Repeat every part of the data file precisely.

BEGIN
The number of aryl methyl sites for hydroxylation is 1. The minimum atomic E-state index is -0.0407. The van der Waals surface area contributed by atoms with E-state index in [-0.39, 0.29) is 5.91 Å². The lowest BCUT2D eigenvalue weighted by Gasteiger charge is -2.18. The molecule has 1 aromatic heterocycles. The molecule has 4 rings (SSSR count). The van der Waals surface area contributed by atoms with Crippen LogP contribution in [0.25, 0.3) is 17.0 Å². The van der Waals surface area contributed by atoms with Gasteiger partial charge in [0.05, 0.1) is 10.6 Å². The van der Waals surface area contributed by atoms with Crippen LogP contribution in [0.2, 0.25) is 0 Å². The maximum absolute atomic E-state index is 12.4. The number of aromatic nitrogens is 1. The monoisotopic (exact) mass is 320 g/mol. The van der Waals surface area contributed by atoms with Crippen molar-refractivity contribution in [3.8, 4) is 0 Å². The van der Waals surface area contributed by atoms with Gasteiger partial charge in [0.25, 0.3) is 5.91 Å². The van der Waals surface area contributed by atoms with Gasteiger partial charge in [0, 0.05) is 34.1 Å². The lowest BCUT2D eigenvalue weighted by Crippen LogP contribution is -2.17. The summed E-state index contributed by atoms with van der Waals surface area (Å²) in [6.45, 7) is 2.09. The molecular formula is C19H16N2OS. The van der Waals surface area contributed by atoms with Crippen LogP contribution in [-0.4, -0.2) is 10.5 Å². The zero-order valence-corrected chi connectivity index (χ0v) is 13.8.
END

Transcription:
The number of aryl methyl sites for hydroxylation is 1. The minimum atomic E-state index is -0.0407. The van der Waals surface area contributed by atoms with E-state index in [-0.39, 0.29) is 5.91 Å². The lowest BCUT2D eigenvalue weighted by Gasteiger charge is -2.18. The molecule has 1 aromatic heterocycles. The molecule has 4 rings (SSSR count). The van der Waals surface area contributed by atoms with Crippen LogP contribution in [0.25, 0.3) is 17.0 Å². The van der Waals surface area contributed by atoms with Gasteiger partial charge in [0.05, 0.1) is 10.6 Å². The van der Waals surface area contributed by atoms with Crippen LogP contribution in [0.2, 0.25) is 0 Å². The maximum absolute atomic E-state index is 12.4. The number of aromatic nitrogens is 1. The monoisotopic (exact) mass is 320 g/mol. The van der Waals surface area contributed by atoms with Crippen molar-refractivity contribution in [3.8, 4) is 0 Å². The van der Waals surface area contributed by atoms with Gasteiger partial charge in [0.25, 0.3) is 5.91 Å². The van der Waals surface area contributed by atoms with Gasteiger partial charge in [0, 0.05) is 34.1 Å². The lowest BCUT2D eigenvalue weighted by Crippen LogP contribution is -2.17. The summed E-state index contributed by atoms with van der Waals surface area (Å²) in [6.45, 7) is 2.09. The molecular formula is C19H16N2OS. The van der Waals surface area contributed by atoms with Crippen LogP contribution in [-0.4, -0.2) is 10.5 Å². The zero-order valence-corrected chi connectivity index (χ0v) is 13.8.